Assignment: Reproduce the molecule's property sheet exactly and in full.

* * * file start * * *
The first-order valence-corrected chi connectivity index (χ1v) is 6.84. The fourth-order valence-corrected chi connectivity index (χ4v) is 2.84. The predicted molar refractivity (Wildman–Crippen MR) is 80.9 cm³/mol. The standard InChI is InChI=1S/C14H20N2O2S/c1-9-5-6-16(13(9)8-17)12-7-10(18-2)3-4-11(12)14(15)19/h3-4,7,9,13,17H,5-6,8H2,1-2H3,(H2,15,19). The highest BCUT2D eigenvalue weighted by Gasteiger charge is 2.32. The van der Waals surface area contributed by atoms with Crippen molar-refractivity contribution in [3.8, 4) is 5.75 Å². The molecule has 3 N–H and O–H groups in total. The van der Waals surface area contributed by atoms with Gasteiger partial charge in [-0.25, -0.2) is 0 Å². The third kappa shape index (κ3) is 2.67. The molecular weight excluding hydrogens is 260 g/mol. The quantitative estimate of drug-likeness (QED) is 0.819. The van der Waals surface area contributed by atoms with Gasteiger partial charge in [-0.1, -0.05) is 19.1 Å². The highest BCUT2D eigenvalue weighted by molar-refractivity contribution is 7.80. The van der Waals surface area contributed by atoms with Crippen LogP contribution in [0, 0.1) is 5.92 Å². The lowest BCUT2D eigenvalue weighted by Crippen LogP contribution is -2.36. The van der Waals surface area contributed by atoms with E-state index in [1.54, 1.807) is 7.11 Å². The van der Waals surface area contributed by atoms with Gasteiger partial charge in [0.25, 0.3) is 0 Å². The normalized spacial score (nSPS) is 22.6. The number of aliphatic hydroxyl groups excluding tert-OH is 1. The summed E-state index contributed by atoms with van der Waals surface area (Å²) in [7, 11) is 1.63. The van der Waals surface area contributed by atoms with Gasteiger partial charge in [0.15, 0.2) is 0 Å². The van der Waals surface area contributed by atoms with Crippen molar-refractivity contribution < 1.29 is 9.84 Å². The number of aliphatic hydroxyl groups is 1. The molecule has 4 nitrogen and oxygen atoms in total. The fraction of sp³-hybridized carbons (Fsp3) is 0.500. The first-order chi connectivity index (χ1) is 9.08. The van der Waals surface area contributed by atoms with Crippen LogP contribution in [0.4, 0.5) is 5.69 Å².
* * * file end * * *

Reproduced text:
The first-order valence-corrected chi connectivity index (χ1v) is 6.84. The fourth-order valence-corrected chi connectivity index (χ4v) is 2.84. The predicted molar refractivity (Wildman–Crippen MR) is 80.9 cm³/mol. The standard InChI is InChI=1S/C14H20N2O2S/c1-9-5-6-16(13(9)8-17)12-7-10(18-2)3-4-11(12)14(15)19/h3-4,7,9,13,17H,5-6,8H2,1-2H3,(H2,15,19). The highest BCUT2D eigenvalue weighted by Gasteiger charge is 2.32. The van der Waals surface area contributed by atoms with Crippen molar-refractivity contribution in [3.8, 4) is 5.75 Å². The molecule has 3 N–H and O–H groups in total. The van der Waals surface area contributed by atoms with Gasteiger partial charge in [-0.25, -0.2) is 0 Å². The third kappa shape index (κ3) is 2.67. The molecular weight excluding hydrogens is 260 g/mol. The quantitative estimate of drug-likeness (QED) is 0.819. The van der Waals surface area contributed by atoms with Gasteiger partial charge in [-0.1, -0.05) is 19.1 Å². The highest BCUT2D eigenvalue weighted by molar-refractivity contribution is 7.80. The van der Waals surface area contributed by atoms with Crippen LogP contribution in [0, 0.1) is 5.92 Å². The lowest BCUT2D eigenvalue weighted by Crippen LogP contribution is -2.36. The van der Waals surface area contributed by atoms with E-state index in [1.54, 1.807) is 7.11 Å². The van der Waals surface area contributed by atoms with Gasteiger partial charge in [0.25, 0.3) is 0 Å². The normalized spacial score (nSPS) is 22.6. The number of aliphatic hydroxyl groups excluding tert-OH is 1. The summed E-state index contributed by atoms with van der Waals surface area (Å²) in [7, 11) is 1.63. The van der Waals surface area contributed by atoms with Gasteiger partial charge in [0.15, 0.2) is 0 Å². The van der Waals surface area contributed by atoms with Crippen molar-refractivity contribution < 1.29 is 9.84 Å². The number of aliphatic hydroxyl groups is 1. The molecule has 4 nitrogen and oxygen atoms in total. The fraction of sp³-hybridized carbons (Fsp3) is 0.500. The first-order chi connectivity index (χ1) is 9.08. The van der Waals surface area contributed by atoms with Crippen LogP contribution in [0.4, 0.5) is 5.69 Å².